Chamber music, which is a broad category of music not a specific genre, is not unique to the Classical era. We certainly encountered chamber music in our study of the Baroque.
Haydn, Mozart, and the Classical Style
Joseph Haydn is generally credited with creating the modern form of chamber music as we know it. In 83 string quartets, 45 piano trios, and numerous string trios, duos and wind ensembles, Haydn established the conversational style of composition and the overall form that was to dominate the world of chamber music for the next two centuries.
An example of the conversational mode of composition is Haydn’s string quartet Op. 20, No. 4 in D major. In the first movement, after a statement of the main theme by all the instruments, the first violin breaks into a triplet figure, supported by the second violin, viola and cello. The cello answers with its own triplet figure, then the viola, while the other instruments play a secondary theme against this movement. Unlike counterpoint, where each part plays essentially the same melodic role as the others, here each instrument contributes its own character, its own comment on the music as it develops.
Haydn also settled on an overall form for his chamber music compositions, which would become the standard, with slight variations, to the present day. The characteristic Haydn string quartet has four movements:
- An opening movement in sonata form, usually with two contrasting themes, followed by a development section where the thematic material is transformed and transposed, and ending with a recapitulation of the initial two themes.
- A lyrical movement in a slow or moderate tempo, sometimes built out of three sections that repeat themselves in the order A–B–C–A–B–C, and sometimes a set of variations.
- A minuet or scherzo, a light movement in three quarter time, with a main section, a contrasting trio section, and a repeat of the main section.
- A fast finale section in rondo form, a series of contrasting sections with a main refrain section opening and closing the movement, and repeating between each section.
His innovations earned Haydn the title “father of the string quartet,” and he was recognized by his contemporaries as the leading composer of his time. But he was by no means the only composer developing new modes of chamber music. Even before Haydn, many composers were already experimenting with new forms. Giovanni Battista Sammartini, Ignaz Holzbauer, and Franz Xaver Richter wrote precursors of the string quartet.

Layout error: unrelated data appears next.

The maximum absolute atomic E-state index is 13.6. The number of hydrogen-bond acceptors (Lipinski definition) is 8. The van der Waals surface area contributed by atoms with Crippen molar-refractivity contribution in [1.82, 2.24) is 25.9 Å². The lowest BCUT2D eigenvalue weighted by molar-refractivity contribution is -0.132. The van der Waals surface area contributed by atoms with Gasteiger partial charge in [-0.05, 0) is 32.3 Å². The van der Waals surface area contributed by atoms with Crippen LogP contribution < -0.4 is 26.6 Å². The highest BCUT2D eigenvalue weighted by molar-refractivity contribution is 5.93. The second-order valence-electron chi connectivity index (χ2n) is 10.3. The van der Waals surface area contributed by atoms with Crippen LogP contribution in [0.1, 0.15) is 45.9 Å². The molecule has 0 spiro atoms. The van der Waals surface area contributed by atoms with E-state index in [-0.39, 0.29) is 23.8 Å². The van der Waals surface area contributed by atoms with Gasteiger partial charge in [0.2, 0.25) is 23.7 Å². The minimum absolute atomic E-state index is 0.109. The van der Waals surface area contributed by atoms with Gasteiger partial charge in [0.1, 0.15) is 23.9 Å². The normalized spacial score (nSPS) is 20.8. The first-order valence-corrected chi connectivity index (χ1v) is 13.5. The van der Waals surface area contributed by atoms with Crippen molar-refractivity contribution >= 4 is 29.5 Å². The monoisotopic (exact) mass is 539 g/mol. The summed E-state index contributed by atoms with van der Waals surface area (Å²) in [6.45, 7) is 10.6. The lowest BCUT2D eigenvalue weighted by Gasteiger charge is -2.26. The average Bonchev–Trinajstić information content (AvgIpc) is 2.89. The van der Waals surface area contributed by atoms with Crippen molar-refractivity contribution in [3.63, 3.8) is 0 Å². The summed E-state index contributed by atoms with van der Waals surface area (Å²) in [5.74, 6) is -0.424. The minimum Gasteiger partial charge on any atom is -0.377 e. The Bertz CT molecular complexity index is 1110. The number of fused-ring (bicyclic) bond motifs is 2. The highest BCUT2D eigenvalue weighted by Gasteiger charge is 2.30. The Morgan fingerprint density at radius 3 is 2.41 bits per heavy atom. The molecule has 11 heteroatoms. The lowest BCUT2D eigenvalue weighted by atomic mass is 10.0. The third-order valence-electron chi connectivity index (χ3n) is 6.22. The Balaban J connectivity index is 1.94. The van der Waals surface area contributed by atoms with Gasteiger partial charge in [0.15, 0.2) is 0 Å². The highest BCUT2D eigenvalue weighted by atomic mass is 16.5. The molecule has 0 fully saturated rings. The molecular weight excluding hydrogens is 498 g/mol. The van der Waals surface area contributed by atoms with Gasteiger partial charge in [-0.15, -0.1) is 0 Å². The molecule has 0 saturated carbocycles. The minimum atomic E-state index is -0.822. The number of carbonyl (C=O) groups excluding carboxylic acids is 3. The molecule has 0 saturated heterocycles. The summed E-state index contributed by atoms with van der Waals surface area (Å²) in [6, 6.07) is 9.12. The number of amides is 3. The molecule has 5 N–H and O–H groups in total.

If Haydn created the conversational style of composition, Wolfgang Amadeus Mozart greatly expanded its vocabulary. His chamber music added numerous masterpieces to the chamber music repertoire. Mozart’s seven piano trios and two piano quartets were the first to apply the conversational principle to chamber music with piano. Haydn’s piano trios are essentially piano sonatas with the violin and cello playing mostly supporting roles, doubling the treble and bass lines of the piano score. But Mozart gives the strings an independent role, using them as a counter to the piano, and adding their individual voices to the chamber music conversation.
Mozart introduced the newly invented clarinet into the chamber music arsenal, with the Kegelstatt Trio for viola, clarinet and piano, K. 498, and the Quintet for Clarinet and String Quartet, K. 581. He also tried other innovative ensembles, including the quintet for violin, two violas, cello, and horn, K. 407, quartets for flute and strings, and various wind instrument combinations. He wrote six string quintets for two violins, two violas and cello, which explore the rich tenor tones of the violas, adding a new dimension to the string quartet conversation.